# Disk and Block

http://img267.imageshack.us/img267/9499/diskwithblockpu2.gif [Broken]

A uniform disk of mass Mdisk = 4.9 kg and radius R = 0.26 m has a small block of mass mblock = 2.6 kg on its rim. The disk rotates about an axis a distance d = 0.15 m from its center that intersects the disk along the radius on which the block is situated.

a) What is the moment of inertia of the block about the rotation axis?

b) What is the moment of inertia of the disk about the rotation axis?

c) When the system is rotating about the axis with an angular velocity of 4.2 rad/s, what is its energy?

d) If while the system is rotating with angular velocity 4.2 rad/s it has an angular acceleration of 8.9 rad/s2, what is the magnitude of the acceleration of the block?

Rotational kinematics

My attempt at the solution is just a bunch of chicken scratch. I had no problem with linear kinematics and my teacher keeps telling us that this is no different between that and rotational kinematics, but for some reason I'm just getting confused. I know: position = theta, velocity = omega, acceleration = alpha, mass = I (center of mass), Force = torque.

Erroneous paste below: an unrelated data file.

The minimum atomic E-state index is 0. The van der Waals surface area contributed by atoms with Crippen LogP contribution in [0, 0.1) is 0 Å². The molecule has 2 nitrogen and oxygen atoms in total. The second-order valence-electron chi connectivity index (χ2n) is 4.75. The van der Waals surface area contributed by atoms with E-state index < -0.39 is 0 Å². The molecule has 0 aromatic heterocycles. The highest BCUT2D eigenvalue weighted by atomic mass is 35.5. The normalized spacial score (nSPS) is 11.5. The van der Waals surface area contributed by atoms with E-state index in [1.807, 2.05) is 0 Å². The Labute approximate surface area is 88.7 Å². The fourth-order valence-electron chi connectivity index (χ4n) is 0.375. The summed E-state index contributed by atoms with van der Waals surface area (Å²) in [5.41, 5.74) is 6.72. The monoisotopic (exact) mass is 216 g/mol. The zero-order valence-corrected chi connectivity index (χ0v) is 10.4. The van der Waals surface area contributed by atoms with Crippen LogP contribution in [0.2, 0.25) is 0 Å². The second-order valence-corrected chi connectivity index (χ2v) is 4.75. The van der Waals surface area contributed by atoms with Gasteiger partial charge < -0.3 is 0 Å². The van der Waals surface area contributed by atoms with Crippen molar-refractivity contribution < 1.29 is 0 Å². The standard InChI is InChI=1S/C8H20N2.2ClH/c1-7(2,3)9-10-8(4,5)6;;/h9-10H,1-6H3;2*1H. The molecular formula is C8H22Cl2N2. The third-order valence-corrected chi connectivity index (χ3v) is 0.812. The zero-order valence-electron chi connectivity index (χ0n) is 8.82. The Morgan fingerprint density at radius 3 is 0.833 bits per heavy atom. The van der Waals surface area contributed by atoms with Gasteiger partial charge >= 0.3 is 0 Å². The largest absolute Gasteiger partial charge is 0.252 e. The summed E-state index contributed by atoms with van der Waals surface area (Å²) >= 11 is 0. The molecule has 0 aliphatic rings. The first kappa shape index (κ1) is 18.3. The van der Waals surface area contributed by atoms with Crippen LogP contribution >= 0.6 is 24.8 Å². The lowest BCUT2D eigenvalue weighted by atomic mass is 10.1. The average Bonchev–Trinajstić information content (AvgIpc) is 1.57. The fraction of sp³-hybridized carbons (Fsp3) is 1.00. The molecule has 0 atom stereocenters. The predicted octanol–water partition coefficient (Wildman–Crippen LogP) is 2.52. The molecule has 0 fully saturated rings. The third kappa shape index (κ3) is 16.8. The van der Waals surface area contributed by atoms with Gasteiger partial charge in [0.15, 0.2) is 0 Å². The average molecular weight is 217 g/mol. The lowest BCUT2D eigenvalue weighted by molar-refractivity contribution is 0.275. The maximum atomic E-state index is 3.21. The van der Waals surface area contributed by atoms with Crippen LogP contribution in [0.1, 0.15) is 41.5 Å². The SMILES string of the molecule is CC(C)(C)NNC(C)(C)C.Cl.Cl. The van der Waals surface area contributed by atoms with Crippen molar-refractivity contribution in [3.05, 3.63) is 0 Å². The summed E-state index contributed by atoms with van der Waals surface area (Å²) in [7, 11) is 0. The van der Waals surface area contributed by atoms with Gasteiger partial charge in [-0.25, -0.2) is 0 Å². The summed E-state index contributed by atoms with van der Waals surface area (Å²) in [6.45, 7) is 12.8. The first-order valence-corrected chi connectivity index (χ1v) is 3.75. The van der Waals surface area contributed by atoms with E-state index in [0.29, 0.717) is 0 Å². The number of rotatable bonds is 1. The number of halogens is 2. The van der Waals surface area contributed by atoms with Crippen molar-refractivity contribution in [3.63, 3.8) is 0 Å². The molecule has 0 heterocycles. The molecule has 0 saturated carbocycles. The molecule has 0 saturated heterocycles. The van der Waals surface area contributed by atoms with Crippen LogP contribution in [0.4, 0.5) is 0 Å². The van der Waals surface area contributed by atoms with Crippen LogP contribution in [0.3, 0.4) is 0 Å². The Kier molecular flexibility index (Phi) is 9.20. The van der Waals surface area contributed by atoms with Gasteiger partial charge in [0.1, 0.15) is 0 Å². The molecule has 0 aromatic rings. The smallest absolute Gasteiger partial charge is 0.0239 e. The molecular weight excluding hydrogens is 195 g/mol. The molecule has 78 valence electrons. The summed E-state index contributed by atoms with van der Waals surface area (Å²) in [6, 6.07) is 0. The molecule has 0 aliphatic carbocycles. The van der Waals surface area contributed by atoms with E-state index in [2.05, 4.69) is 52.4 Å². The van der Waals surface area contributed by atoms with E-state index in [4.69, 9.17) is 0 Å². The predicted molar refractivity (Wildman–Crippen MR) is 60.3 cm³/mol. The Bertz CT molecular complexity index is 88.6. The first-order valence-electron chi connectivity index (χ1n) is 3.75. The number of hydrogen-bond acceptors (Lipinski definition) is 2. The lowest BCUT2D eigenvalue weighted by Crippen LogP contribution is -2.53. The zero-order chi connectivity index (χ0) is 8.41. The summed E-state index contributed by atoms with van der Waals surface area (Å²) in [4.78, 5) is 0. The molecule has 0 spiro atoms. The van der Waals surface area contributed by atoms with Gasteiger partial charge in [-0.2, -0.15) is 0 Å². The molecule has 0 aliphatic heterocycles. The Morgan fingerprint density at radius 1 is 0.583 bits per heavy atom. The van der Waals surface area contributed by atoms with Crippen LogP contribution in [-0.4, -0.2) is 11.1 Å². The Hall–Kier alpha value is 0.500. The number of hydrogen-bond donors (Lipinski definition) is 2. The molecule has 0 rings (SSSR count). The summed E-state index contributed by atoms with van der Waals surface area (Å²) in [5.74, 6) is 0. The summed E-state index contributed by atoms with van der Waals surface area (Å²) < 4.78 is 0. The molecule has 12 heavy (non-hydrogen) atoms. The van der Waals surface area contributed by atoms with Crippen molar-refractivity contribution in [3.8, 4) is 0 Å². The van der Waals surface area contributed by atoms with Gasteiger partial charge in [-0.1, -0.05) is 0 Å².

I'm not exactly sure how to find the center of mass and then use newton's second law to find alpha and omega. I might be making this harder than it really is.

Last edited by a moderator:

part a for I, i did:

Mblock*distance^2

2.6kg*(.26m-.15m)^2 = .03146kg*m^2, and this is correct.

for part b its is telling me to use the parallel axis theorem. I'm not too sure how to set it up. I know its the integral of a distance multiplied by the change in mass over a certain limit. But i don't know where to start.

The parallel axis theorem says: